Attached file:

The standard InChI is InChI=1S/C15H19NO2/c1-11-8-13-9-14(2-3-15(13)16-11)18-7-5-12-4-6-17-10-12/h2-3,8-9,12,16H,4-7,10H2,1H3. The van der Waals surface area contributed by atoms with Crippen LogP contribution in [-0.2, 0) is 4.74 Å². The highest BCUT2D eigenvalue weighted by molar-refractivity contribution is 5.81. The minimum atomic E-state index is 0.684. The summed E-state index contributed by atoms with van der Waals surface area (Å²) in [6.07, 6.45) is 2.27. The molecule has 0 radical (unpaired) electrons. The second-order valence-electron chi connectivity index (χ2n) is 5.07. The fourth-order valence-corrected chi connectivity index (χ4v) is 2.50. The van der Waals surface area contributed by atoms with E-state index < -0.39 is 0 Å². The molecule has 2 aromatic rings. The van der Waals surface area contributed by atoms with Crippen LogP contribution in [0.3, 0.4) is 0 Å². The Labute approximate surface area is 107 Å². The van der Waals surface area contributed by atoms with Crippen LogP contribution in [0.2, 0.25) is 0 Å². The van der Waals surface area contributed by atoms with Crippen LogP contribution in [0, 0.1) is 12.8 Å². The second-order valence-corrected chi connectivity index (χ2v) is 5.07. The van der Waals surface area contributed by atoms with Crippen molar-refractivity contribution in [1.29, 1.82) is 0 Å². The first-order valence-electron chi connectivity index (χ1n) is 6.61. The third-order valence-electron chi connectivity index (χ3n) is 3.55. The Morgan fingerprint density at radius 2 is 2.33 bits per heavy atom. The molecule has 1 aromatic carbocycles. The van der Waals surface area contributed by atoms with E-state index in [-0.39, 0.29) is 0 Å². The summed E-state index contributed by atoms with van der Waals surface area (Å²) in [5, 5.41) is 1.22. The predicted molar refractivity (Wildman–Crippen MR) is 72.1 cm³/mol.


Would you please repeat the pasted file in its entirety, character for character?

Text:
The standard InChI is InChI=1S/C15H19NO2/c1-11-8-13-9-14(2-3-15(13)16-11)18-7-5-12-4-6-17-10-12/h2-3,8-9,12,16H,4-7,10H2,1H3. The van der Waals surface area contributed by atoms with Crippen LogP contribution in [-0.2, 0) is 4.74 Å². The highest BCUT2D eigenvalue weighted by molar-refractivity contribution is 5.81. The minimum atomic E-state index is 0.684. The summed E-state index contributed by atoms with van der Waals surface area (Å²) in [6.07, 6.45) is 2.27. The molecule has 0 radical (unpaired) electrons. The second-order valence-electron chi connectivity index (χ2n) is 5.07. The fourth-order valence-corrected chi connectivity index (χ4v) is 2.50. The van der Waals surface area contributed by atoms with E-state index < -0.39 is 0 Å². The molecule has 2 aromatic rings. The van der Waals surface area contributed by atoms with Crippen LogP contribution in [0.3, 0.4) is 0 Å². The Labute approximate surface area is 107 Å². The van der Waals surface area contributed by atoms with Crippen LogP contribution in [0.2, 0.25) is 0 Å². The van der Waals surface area contributed by atoms with Crippen LogP contribution in [0, 0.1) is 12.8 Å². The second-order valence-corrected chi connectivity index (χ2v) is 5.07. The van der Waals surface area contributed by atoms with Crippen molar-refractivity contribution in [1.29, 1.82) is 0 Å². The first-order valence-electron chi connectivity index (χ1n) is 6.61. The third-order valence-electron chi connectivity index (χ3n) is 3.55. The Morgan fingerprint density at radius 2 is 2.33 bits per heavy atom. The molecule has 1 aromatic carbocycles. The van der Waals surface area contributed by atoms with E-state index in [-0.39, 0.29) is 0 Å². The summed E-state index contributed by atoms with van der Waals surface area (Å²) in [5, 5.41) is 1.22. The predicted molar refractivity (Wildman–Crippen MR) is 72.1 cm³/mol.